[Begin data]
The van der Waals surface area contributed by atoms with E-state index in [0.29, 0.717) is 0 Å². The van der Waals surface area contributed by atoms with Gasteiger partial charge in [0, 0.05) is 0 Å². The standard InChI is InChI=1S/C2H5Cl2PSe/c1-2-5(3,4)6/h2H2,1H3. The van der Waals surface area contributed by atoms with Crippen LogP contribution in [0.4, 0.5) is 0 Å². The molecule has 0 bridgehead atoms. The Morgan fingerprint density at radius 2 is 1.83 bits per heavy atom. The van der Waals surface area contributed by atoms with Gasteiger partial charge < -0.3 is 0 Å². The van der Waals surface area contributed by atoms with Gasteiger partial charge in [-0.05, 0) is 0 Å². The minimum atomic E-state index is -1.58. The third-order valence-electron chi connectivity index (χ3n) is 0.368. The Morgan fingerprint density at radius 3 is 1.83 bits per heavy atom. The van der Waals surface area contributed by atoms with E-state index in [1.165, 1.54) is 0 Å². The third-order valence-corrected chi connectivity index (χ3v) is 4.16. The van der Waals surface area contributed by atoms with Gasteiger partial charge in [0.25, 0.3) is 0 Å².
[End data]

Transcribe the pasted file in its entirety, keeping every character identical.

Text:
The van der Waals surface area contributed by atoms with E-state index in [0.29, 0.717) is 0 Å². The van der Waals surface area contributed by atoms with Gasteiger partial charge in [0, 0.05) is 0 Å². The standard InChI is InChI=1S/C2H5Cl2PSe/c1-2-5(3,4)6/h2H2,1H3. The van der Waals surface area contributed by atoms with Crippen LogP contribution in [0.4, 0.5) is 0 Å². The molecule has 0 bridgehead atoms. The Morgan fingerprint density at radius 2 is 1.83 bits per heavy atom. The van der Waals surface area contributed by atoms with Gasteiger partial charge < -0.3 is 0 Å². The van der Waals surface area contributed by atoms with Gasteiger partial charge in [-0.05, 0) is 0 Å². The minimum atomic E-state index is -1.58. The third-order valence-electron chi connectivity index (χ3n) is 0.368. The Morgan fingerprint density at radius 3 is 1.83 bits per heavy atom. The van der Waals surface area contributed by atoms with E-state index in [1.165, 1.54) is 0 Å². The third-order valence-corrected chi connectivity index (χ3v) is 4.16. The van der Waals surface area contributed by atoms with Gasteiger partial charge in [0.25, 0.3) is 0 Å².